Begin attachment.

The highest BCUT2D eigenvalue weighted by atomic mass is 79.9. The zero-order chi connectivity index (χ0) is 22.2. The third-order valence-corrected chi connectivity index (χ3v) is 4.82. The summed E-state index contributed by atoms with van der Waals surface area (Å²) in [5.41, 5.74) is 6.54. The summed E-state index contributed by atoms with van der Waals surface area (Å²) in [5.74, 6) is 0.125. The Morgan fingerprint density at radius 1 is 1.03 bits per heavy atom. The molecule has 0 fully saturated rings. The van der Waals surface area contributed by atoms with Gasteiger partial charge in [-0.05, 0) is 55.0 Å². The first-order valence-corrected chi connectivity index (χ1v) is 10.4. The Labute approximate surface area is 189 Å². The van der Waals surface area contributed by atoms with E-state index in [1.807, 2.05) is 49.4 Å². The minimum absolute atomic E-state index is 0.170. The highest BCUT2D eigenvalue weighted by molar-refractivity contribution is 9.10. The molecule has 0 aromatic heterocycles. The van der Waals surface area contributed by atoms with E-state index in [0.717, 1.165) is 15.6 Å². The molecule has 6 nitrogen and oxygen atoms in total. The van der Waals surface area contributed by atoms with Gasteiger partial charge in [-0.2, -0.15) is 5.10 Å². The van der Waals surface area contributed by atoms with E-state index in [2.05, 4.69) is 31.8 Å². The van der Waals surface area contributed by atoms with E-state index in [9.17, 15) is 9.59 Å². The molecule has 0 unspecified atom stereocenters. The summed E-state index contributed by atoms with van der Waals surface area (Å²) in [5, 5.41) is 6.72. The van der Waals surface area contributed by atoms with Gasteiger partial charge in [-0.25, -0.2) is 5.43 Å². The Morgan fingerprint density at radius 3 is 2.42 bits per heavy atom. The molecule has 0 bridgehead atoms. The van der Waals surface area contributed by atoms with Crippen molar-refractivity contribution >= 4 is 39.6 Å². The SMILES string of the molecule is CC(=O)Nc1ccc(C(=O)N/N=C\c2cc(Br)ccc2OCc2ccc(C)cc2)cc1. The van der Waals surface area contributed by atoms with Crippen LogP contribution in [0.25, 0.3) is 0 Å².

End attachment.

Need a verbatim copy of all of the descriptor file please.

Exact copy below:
The highest BCUT2D eigenvalue weighted by atomic mass is 79.9. The zero-order chi connectivity index (χ0) is 22.2. The third-order valence-corrected chi connectivity index (χ3v) is 4.82. The summed E-state index contributed by atoms with van der Waals surface area (Å²) in [5.41, 5.74) is 6.54. The summed E-state index contributed by atoms with van der Waals surface area (Å²) in [5.74, 6) is 0.125. The Morgan fingerprint density at radius 1 is 1.03 bits per heavy atom. The molecule has 0 fully saturated rings. The van der Waals surface area contributed by atoms with Gasteiger partial charge in [-0.05, 0) is 55.0 Å². The first-order valence-corrected chi connectivity index (χ1v) is 10.4. The Labute approximate surface area is 189 Å². The van der Waals surface area contributed by atoms with E-state index in [1.807, 2.05) is 49.4 Å². The minimum absolute atomic E-state index is 0.170. The highest BCUT2D eigenvalue weighted by molar-refractivity contribution is 9.10. The molecule has 0 aromatic heterocycles. The van der Waals surface area contributed by atoms with E-state index in [0.717, 1.165) is 15.6 Å². The molecule has 6 nitrogen and oxygen atoms in total. The van der Waals surface area contributed by atoms with Gasteiger partial charge in [-0.2, -0.15) is 5.10 Å². The van der Waals surface area contributed by atoms with E-state index in [2.05, 4.69) is 31.8 Å². The van der Waals surface area contributed by atoms with E-state index in [9.17, 15) is 9.59 Å². The molecule has 0 unspecified atom stereocenters. The summed E-state index contributed by atoms with van der Waals surface area (Å²) in [5, 5.41) is 6.72. The van der Waals surface area contributed by atoms with Gasteiger partial charge in [-0.25, -0.2) is 5.43 Å². The Morgan fingerprint density at radius 3 is 2.42 bits per heavy atom. The molecule has 0 bridgehead atoms. The van der Waals surface area contributed by atoms with Crippen molar-refractivity contribution >= 4 is 39.6 Å². The SMILES string of the molecule is CC(=O)Nc1ccc(C(=O)N/N=C\c2cc(Br)ccc2OCc2ccc(C)cc2)cc1. The van der Waals surface area contributed by atoms with Crippen LogP contribution in [0.25, 0.3) is 0 Å².